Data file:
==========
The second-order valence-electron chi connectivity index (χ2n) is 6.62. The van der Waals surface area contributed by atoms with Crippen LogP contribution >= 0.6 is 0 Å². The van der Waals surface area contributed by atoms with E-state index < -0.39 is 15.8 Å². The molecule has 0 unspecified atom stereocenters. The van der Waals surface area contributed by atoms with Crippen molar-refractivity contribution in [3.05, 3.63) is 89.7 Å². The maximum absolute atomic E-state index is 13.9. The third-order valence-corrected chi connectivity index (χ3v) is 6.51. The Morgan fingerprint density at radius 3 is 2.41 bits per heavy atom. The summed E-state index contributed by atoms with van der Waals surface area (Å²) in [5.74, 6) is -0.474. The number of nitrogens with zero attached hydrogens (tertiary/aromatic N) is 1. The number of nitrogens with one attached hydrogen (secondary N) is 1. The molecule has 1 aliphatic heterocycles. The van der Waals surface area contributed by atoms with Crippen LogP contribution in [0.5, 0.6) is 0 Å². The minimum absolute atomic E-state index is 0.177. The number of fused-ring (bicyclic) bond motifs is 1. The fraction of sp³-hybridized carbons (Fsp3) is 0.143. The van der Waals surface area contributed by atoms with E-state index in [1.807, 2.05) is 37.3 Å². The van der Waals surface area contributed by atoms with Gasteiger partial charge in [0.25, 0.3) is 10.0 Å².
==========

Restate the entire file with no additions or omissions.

The second-order valence-electron chi connectivity index (χ2n) is 6.62. The van der Waals surface area contributed by atoms with Crippen LogP contribution >= 0.6 is 0 Å². The van der Waals surface area contributed by atoms with E-state index < -0.39 is 15.8 Å². The molecule has 0 unspecified atom stereocenters. The van der Waals surface area contributed by atoms with Crippen molar-refractivity contribution in [3.05, 3.63) is 89.7 Å². The maximum absolute atomic E-state index is 13.9. The third-order valence-corrected chi connectivity index (χ3v) is 6.51. The Morgan fingerprint density at radius 3 is 2.41 bits per heavy atom. The summed E-state index contributed by atoms with van der Waals surface area (Å²) in [5.74, 6) is -0.474. The number of nitrogens with zero attached hydrogens (tertiary/aromatic N) is 1. The number of nitrogens with one attached hydrogen (secondary N) is 1. The molecule has 1 aliphatic heterocycles. The van der Waals surface area contributed by atoms with Crippen LogP contribution in [0.5, 0.6) is 0 Å². The minimum absolute atomic E-state index is 0.177. The number of fused-ring (bicyclic) bond motifs is 1. The fraction of sp³-hybridized carbons (Fsp3) is 0.143. The van der Waals surface area contributed by atoms with E-state index in [1.807, 2.05) is 37.3 Å². The van der Waals surface area contributed by atoms with Gasteiger partial charge in [0.25, 0.3) is 10.0 Å².